Sydney, – Samoa started a door-to-door vaccination campaign on Thursday in response to a measles outbreak that has claimed 62 lives so far.
A two-day shutdown of public services, commerce and road networks came into force, with private vehicles banned from roads for much of the day, Radio New Zealand (RNZ) reported.
As of Thursday, 4,217 cases of measles had been reported, the government of Samoa said in a Facebook post.
Officials had asked unvaccinated residents to hang red flags outside their homes to help the campaign.
Some 70 healthcare professionals arrived on the tiny Pacific island from the U.S. state of Hawaii, with the World Health Organisation and USAID helping to coordinate, Samoa’s government said.
Samoan Prime Minister Tuilaepa Sailele Malielegaoi said most of the villages in outlying communities were reached on the first day, and on Friday the focus would move to more populated cities and surrounding areas.
The government said in a statement posted to Facebook late on Thursday that 100 teams had scattered across Upolu, one of the two main islands, throughout the day with the aim to administer 10,000 doses.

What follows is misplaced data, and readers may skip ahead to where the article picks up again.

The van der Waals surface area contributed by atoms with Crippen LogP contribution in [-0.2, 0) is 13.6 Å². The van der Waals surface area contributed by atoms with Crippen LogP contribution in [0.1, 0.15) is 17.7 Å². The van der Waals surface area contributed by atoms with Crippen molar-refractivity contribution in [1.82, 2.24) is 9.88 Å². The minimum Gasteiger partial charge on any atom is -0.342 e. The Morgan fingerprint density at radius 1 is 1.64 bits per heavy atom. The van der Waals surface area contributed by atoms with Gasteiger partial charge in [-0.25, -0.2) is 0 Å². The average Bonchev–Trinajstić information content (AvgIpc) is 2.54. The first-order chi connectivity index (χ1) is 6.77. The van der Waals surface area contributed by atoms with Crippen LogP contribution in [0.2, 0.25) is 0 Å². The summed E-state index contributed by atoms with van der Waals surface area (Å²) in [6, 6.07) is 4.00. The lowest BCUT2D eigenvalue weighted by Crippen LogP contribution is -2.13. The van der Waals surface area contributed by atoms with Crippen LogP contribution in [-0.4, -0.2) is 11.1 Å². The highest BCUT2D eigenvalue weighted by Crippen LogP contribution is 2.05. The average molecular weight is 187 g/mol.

They did not update what target was reached, but cited the most recent data from Wednesday, saying so far 71 per cent of Samoa’s population had been vaccinated so far.
The prime minister said he would not settle for an immunisation coverage of less than 90 per cent.
According to RNZ, the measles outbreak in the Pacific is believed to have originated in New Zealand, but has now affected other countries, including in Fiji and Tonga.
Samoa has been hit the hardest due to low vaccination rates, which ranged between 28 and 40 per cent when the outbreak started in mid-November, according to UNICEF.